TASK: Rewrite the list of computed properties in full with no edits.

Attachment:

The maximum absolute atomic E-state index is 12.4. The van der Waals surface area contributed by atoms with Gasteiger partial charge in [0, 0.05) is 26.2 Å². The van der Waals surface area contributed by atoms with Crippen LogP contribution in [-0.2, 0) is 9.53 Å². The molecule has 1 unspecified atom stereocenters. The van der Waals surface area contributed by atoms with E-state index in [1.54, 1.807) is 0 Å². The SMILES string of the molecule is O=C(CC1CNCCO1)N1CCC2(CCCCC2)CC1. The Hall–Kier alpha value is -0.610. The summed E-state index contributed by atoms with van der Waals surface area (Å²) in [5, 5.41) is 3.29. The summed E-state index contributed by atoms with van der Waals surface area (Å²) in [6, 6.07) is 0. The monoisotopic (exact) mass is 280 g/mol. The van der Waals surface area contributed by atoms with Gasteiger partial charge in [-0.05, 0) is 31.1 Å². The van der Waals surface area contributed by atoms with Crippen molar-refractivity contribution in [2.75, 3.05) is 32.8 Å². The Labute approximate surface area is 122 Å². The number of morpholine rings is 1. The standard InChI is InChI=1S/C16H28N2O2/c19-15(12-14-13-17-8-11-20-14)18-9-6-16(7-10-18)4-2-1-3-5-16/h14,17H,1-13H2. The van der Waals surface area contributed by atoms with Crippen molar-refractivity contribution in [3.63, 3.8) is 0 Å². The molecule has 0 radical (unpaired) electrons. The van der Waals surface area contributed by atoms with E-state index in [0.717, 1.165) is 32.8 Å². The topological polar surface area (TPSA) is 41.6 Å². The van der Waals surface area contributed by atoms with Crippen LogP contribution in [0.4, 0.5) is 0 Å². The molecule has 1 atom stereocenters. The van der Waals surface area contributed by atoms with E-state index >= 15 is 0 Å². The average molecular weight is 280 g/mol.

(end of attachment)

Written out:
The maximum absolute atomic E-state index is 12.4. The van der Waals surface area contributed by atoms with Gasteiger partial charge in [0, 0.05) is 26.2 Å². The van der Waals surface area contributed by atoms with Crippen LogP contribution in [-0.2, 0) is 9.53 Å². The molecule has 1 unspecified atom stereocenters. The van der Waals surface area contributed by atoms with E-state index in [1.54, 1.807) is 0 Å². The SMILES string of the molecule is O=C(CC1CNCCO1)N1CCC2(CCCCC2)CC1. The Hall–Kier alpha value is -0.610. The summed E-state index contributed by atoms with van der Waals surface area (Å²) in [5, 5.41) is 3.29. The summed E-state index contributed by atoms with van der Waals surface area (Å²) in [6, 6.07) is 0. The monoisotopic (exact) mass is 280 g/mol. The van der Waals surface area contributed by atoms with Gasteiger partial charge in [-0.05, 0) is 31.1 Å². The van der Waals surface area contributed by atoms with Crippen molar-refractivity contribution in [2.75, 3.05) is 32.8 Å². The Labute approximate surface area is 122 Å². The number of morpholine rings is 1. The standard InChI is InChI=1S/C16H28N2O2/c19-15(12-14-13-17-8-11-20-14)18-9-6-16(7-10-18)4-2-1-3-5-16/h14,17H,1-13H2. The van der Waals surface area contributed by atoms with Crippen molar-refractivity contribution in [3.63, 3.8) is 0 Å². The molecule has 0 radical (unpaired) electrons. The van der Waals surface area contributed by atoms with E-state index in [0.717, 1.165) is 32.8 Å². The topological polar surface area (TPSA) is 41.6 Å². The van der Waals surface area contributed by atoms with Crippen LogP contribution in [0.4, 0.5) is 0 Å². The molecule has 1 atom stereocenters. The van der Waals surface area contributed by atoms with E-state index >= 15 is 0 Å². The average molecular weight is 280 g/mol.